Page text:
Cataracts


 

A cataract is a clouding of the normally clear lens of your eye. For people who have cataracts, seeing through cloudy lenses is a bit like looking through a frosty or fogged-up window. Clouded vision caused by cataracts can make it more difficult to read, drive a car, especially at night, or see the expression on a friend's face.

Most cataracts develop slowly and don't disturb your eyesight early on. But with time, cataracts will eventually interfere with your vision.

At first, stronger lighting and eyeglasses can help you deal with cataracts. But if impaired vision interferes with your usual activities, you might need cataract surgery. Fortunately, cataract surgery is generally a safe, effective procedure.

Cataract Surgery

A cataract is a very slow, clouding of the eye's natural lens. The cataract development interferes with light passing through the eye to the retina. Cataracts are caused by a change in the proteins of the eye, which causes clouding or discoloration of the lens. Over time cataracts typically result in blurred or fuzzy vision and sensitivity to light.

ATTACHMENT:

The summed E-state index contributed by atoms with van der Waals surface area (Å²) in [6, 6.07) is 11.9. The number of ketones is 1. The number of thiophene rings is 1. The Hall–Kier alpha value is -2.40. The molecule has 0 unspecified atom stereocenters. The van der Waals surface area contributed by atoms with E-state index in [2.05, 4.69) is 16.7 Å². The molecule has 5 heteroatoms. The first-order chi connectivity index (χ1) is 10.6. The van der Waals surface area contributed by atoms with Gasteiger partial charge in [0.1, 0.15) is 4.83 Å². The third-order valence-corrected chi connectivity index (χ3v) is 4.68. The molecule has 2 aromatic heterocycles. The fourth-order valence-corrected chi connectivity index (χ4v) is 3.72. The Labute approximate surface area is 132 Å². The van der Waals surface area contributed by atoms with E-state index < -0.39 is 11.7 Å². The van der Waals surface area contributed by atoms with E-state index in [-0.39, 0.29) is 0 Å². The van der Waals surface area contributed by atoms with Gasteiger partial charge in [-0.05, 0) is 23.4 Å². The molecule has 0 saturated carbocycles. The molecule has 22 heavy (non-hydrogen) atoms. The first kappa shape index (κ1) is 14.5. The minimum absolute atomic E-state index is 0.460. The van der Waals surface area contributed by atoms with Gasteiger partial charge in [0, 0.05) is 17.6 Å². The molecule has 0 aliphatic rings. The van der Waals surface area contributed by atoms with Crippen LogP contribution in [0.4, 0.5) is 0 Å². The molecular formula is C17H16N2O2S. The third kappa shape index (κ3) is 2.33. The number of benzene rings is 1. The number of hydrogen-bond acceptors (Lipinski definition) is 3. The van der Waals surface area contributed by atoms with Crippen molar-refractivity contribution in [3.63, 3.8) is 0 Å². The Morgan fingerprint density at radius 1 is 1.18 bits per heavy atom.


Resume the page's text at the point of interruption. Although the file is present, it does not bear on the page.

People with progressed cataracts often describe the sensation as looking through a piece of cloudy cellophane. A cataract may make light from the sun or a lamp seem too bright, causing glare. Colors may not appear as bright as they once did, however, most cataracts develop so slowly that people usually don’t realize that their color vision has markedly deteriorated. Oncoming headlights may cause uncomfortable glare at night, making driving more difficult.

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